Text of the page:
The NOCC collects information about a person's clinical mental health status and functioning during their episode of mental health care. Measures completed by clinicians about the consumer (known as clinician-rated) and measures completed by the consumer (consumer-rated) are used. These measures are completed at multiple collection occasions during an episode of care to monitor changes in consumers' clinical status and functioning.

Ratings information is used to report on consumers’ outcomes of care—that is, whether consumers of mental health services show improvement, no change, or deterioration from receiving mental health care. Clinical outcomes such as these are just one aspect of a consumer’s treatment and recovery.

Change in mental health consumers’ clinical outcomes is included in the Key Performance Indicators for Australian Public Mental Health Services. These indicators contribute to measuring the performance and progress of mental health services in Australia. The indicators are also reported on Mental health services in Australia. Refer to the data source section for more information.

In addition to outcomes, data items in the NOCC gather information about other factors that together are known as casemix. In this section, the reported casemix items are the consumer’s mental health legal status and diagnosis.

The collection of measures for the NOCC is guided by a set of rules on what measures to collect and when to collect them. More information is in the data source section and more detailed information is in the technical specifications.

Confidence intervals

In this section, measures of statistical uncertainty pertaining to estimates (95% confidence intervals) are shown in all data tables and represented in data visualisations by black bars. If the intervals for comparison groups do not overlap—that is, they do not include the same values in the range—the difference between groups can be generally inferred to be statistically significant.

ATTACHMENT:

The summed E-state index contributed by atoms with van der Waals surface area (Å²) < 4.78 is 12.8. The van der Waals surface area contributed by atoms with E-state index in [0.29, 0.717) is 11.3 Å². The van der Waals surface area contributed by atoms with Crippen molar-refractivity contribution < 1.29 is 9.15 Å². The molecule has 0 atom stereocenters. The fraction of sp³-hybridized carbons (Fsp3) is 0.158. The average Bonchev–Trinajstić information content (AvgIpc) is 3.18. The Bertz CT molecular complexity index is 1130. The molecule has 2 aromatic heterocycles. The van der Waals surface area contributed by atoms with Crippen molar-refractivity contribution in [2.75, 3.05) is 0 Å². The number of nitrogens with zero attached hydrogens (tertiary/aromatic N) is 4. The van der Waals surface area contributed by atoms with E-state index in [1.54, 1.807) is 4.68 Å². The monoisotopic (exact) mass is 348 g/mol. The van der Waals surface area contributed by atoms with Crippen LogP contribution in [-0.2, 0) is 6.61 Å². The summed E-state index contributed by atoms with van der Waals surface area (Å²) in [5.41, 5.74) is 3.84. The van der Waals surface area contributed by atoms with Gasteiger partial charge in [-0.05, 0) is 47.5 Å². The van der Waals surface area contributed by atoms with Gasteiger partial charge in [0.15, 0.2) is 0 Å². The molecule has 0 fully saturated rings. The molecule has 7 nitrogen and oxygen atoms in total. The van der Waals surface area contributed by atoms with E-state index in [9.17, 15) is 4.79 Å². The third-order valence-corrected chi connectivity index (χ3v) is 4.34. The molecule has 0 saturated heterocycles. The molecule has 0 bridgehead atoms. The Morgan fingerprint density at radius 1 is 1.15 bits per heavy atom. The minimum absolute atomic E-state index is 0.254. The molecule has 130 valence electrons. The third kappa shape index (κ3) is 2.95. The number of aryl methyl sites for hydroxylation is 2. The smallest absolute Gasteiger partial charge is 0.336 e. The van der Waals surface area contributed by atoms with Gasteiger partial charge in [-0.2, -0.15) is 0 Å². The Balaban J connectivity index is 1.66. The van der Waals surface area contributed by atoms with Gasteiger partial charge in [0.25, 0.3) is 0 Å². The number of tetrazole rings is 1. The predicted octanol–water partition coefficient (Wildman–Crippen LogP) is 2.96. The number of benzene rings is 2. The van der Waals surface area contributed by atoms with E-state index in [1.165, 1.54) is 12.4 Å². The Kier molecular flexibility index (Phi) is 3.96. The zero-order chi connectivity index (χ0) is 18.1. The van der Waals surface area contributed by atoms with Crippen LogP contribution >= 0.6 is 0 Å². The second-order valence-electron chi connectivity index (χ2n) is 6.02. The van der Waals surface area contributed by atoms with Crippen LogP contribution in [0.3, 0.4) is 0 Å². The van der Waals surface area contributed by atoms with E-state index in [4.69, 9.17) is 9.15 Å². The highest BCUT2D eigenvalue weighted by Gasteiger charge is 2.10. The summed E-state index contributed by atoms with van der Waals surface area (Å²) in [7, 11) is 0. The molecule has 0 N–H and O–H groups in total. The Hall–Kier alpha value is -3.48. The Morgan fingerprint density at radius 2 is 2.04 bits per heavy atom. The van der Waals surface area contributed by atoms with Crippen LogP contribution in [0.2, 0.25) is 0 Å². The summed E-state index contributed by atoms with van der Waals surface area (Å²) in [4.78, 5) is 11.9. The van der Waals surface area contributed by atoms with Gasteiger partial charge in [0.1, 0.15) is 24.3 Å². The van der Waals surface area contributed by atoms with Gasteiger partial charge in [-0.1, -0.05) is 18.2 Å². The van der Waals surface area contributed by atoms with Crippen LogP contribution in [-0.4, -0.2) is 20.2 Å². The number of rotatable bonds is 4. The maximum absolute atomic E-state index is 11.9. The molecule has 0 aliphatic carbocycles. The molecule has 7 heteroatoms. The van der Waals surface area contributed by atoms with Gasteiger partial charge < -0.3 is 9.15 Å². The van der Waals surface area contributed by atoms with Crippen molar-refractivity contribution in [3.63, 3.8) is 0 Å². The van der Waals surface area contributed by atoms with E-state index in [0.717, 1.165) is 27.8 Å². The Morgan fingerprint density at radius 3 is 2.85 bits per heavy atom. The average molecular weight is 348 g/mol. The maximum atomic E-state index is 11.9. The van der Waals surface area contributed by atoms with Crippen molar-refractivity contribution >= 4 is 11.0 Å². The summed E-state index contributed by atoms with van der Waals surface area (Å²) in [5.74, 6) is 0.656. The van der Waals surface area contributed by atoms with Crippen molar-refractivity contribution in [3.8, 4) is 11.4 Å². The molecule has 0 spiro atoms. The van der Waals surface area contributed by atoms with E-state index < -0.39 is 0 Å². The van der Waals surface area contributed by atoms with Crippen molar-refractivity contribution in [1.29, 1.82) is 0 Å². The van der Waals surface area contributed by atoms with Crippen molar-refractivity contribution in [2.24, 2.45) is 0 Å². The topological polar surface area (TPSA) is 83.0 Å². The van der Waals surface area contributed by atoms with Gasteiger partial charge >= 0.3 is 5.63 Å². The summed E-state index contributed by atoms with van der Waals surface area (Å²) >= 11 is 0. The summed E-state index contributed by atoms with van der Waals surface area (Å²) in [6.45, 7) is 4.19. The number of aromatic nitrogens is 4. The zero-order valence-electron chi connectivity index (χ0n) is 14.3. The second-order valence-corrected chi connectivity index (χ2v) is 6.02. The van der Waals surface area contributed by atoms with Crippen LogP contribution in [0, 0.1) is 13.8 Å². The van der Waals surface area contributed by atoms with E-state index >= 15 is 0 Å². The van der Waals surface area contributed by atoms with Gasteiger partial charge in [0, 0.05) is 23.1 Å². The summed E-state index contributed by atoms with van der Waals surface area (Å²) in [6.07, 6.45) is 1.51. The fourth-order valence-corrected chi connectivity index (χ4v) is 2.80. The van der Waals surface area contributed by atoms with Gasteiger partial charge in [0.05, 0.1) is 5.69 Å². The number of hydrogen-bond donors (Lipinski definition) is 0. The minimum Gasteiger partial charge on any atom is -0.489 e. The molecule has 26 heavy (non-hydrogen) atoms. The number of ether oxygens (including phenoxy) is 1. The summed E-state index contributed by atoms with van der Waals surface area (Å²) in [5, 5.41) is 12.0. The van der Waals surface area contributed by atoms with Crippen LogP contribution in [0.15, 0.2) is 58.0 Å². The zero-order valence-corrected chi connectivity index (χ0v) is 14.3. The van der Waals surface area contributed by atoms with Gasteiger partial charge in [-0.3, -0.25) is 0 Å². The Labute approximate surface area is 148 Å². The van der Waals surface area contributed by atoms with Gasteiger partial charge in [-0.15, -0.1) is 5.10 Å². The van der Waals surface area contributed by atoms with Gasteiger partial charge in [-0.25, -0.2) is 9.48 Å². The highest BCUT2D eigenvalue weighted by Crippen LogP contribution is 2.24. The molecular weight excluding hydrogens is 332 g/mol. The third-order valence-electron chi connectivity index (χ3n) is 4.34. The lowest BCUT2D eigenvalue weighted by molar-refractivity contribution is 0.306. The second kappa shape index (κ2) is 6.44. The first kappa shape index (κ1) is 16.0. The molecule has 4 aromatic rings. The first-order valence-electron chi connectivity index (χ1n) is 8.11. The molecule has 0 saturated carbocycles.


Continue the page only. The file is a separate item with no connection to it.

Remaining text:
Consumers

All people who receive clinical care in public sector specialised mental health services—including psychiatric inpatient, residential and ambulatory (non-admitted) services—should be included in the NOCC.

Nationally during 2019–20, NOCC measures were collected for 202,234 people, which is 43.3% of the 467,062 people who received clinical care from public sector specialised mental health services (Table NOCC.1).

The proportions of people who received clinical care in public sector specialised mental health services who were included in the NOCC were higher among people aged 75–84 (47.1%) and 45–54 (45.9%) and lower among people aged 0–17 (40.9%) and 18–24 (41.6%) (Table NOCC.1).

Demographics

During 2019–20, half of the consumers included in the NOCC were male and half were female (49.5% and 50.4% respectively). There were 71,768 people aged between 25 and 44 years, accounting for 35.5%. There were 19,563 Aboriginal and Torres Strait Islander peoples, accounting for 9.9%.

People living in Major cities made up the majority of consumers included in the NOCC (65.2%) and people living in Remote and very remote areas made up the smallest proportion (3.3%). For socio-economic status, people living in areas of most disadvantage made up the largest proportion (25.0%), while people living in areas of least disadvantage made up the smallest (14.6%) (Figure NOCC.1).

Figure NOCC.1: Demographic characteristics of consumers included in the NOCC, 2019–20

Figure NOCC.1: Horizontal bar chart including 95% confidence intervals, showing the per cent of consumers included in the National Outcomes and Casemix Collection (NOCC) by consumer demographics during 2019–20. Refer to NOCC Table 2.

Notes:
1. Black bars representing 95% confidence intervals are displayed. More information is in the Data Source section.
2. Per cent of consumers in the NOCC.

Source data: XLS DownloadConsumer outcomes in mental health care tables 2019–20 (299KB XLSX)

There were 7,744 children aged 10 years and under, accounting for 3.8% of all consumers in the NOCC in 2019–20 (Table NOCC.2). As this is a relatively small number of consumers, the ability to undertake comprehensive reporting and disaggregations is limited. As such, data relating to children aged 10 years and under are not further reported in this section. Reports can be generated via other NOCC reporting products (Web Decision Support Tool and Reports Portal).

Service setting

Under the NOCC specifications, clinical and casemix measures may be completed at collection occasions. The 3 collection occasion types are Admission, Review, and Discharge. A person may have multiple collection occasions.

During 2019–20 across all age bands, the majority of collection occasions were in ambulatory